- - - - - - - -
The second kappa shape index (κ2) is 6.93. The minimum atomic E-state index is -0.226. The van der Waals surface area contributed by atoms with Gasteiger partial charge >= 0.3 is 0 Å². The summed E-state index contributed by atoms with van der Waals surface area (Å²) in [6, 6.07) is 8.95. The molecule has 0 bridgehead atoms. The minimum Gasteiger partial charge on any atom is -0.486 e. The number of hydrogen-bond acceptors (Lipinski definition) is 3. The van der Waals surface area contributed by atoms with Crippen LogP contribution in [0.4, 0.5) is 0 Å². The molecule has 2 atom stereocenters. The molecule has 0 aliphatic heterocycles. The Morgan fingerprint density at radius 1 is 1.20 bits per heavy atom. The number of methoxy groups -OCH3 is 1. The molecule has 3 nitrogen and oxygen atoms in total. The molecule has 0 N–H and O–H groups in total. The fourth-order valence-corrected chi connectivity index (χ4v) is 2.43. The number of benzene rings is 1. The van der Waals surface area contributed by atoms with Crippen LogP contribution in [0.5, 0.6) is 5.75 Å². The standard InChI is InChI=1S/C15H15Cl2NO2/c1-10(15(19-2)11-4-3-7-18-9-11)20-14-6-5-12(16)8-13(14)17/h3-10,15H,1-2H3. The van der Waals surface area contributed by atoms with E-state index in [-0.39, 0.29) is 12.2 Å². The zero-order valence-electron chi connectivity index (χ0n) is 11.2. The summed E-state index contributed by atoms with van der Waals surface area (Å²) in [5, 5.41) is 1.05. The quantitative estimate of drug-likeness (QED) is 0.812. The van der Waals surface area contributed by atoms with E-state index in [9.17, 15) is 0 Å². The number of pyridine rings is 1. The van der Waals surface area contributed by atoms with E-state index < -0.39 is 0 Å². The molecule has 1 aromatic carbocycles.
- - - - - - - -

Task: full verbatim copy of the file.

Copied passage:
The second kappa shape index (κ2) is 6.93. The minimum atomic E-state index is -0.226. The van der Waals surface area contributed by atoms with Gasteiger partial charge >= 0.3 is 0 Å². The summed E-state index contributed by atoms with van der Waals surface area (Å²) in [6, 6.07) is 8.95. The molecule has 0 bridgehead atoms. The minimum Gasteiger partial charge on any atom is -0.486 e. The number of hydrogen-bond acceptors (Lipinski definition) is 3. The van der Waals surface area contributed by atoms with Crippen LogP contribution in [0.4, 0.5) is 0 Å². The molecule has 2 atom stereocenters. The molecule has 0 aliphatic heterocycles. The Morgan fingerprint density at radius 1 is 1.20 bits per heavy atom. The number of methoxy groups -OCH3 is 1. The molecule has 3 nitrogen and oxygen atoms in total. The molecule has 0 N–H and O–H groups in total. The fourth-order valence-corrected chi connectivity index (χ4v) is 2.43. The number of benzene rings is 1. The van der Waals surface area contributed by atoms with Crippen LogP contribution in [0.5, 0.6) is 5.75 Å². The standard InChI is InChI=1S/C15H15Cl2NO2/c1-10(15(19-2)11-4-3-7-18-9-11)20-14-6-5-12(16)8-13(14)17/h3-10,15H,1-2H3. The van der Waals surface area contributed by atoms with E-state index in [-0.39, 0.29) is 12.2 Å². The zero-order valence-electron chi connectivity index (χ0n) is 11.2. The summed E-state index contributed by atoms with van der Waals surface area (Å²) in [5, 5.41) is 1.05. The quantitative estimate of drug-likeness (QED) is 0.812. The van der Waals surface area contributed by atoms with E-state index in [9.17, 15) is 0 Å². The number of pyridine rings is 1. The van der Waals surface area contributed by atoms with E-state index < -0.39 is 0 Å². The molecule has 1 aromatic carbocycles.